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Integrated Farming Systems Project
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Integrating the numerous aspects of a farm system and studying them as a whole...

Photo showing various aspects of the farm system that must be integrated in order to study the whole farm.There are many facets to any farm system - from production costs to feeding expenditures to crop growth and harvest, labor and weather. Studying the farm as a comprehensive system that considers how each particular change in the system affects the farm as a whole is an increasingly important step in transferring component research to farm production. Scientists at the USDA ARS combine their extensive research with the hands-on experience of agricultural producers in order to create a farm program that simulates a real farm system. This software, known as the Integrated Farm Systems Model, allows its user to observe how farm changes affect the whole farm, without any of the risks associated with actually making those changes.

Environmental Assessment of U.S. Dairy Farms

/ARSUserFiles/80700500/images/Farm.jpgDairy farms in the United States are diverse. To represent this diversity, comprehensive regional and national assessments are important to define national priorities for sustainable intensification. We estimated important environmental footprints of dairy production systems using process-level simulation and cradle-to-farm gate life cycle assessment. We found that considering everything related to dairy farm production, greenhouse gas (GHG) emissions were equivalent to 1.5% of the estimated U.S. total GHG emission. Fossil energy use was about 0.3% of the U.S. total consumption, and water consumption was roughly 3.0% of the estimated U.S. total freshwater use. While these environmental footprints represent a small portion of the respective national inventories, the dairy industry’s contribution to reactive nitrogen losses appears to be considerably greater. The major form of nitrogen loss is ammonia, where dairy farms were found to contribute 19 – 24% of national inventories of ammonia emissions. While strategies are available to reduce these emissions, finding economical and sustainable solutions that do not result in pollution swapping remains a challenge for the dairy industry.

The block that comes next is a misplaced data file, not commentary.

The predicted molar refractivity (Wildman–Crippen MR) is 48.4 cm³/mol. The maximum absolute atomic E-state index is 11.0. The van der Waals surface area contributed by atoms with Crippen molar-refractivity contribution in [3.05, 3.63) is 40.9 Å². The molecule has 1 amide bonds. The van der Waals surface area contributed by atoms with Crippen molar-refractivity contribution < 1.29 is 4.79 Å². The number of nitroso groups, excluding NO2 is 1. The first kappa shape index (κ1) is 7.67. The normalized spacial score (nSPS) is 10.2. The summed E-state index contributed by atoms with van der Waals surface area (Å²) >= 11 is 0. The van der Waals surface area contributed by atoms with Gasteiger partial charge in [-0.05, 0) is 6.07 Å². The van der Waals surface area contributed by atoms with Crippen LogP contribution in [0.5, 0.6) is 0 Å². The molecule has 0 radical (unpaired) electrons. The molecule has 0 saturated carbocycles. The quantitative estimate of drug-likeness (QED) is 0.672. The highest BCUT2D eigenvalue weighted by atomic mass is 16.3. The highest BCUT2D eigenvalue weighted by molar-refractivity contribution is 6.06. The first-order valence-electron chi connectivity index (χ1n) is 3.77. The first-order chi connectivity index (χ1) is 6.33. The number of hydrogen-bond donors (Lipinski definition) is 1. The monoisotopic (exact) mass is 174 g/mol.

Rotz, C.A., R. Stout, A. Leytem, G. Feyereisen, H. Waldrip, G. Thoma, M. Holly, D. Bjorneberg, J. Baker, P. Vadas and P. Kleinman. 2021. Environmental assessment of United States dairy farms. J. Cleaner Prod. (2021), doi: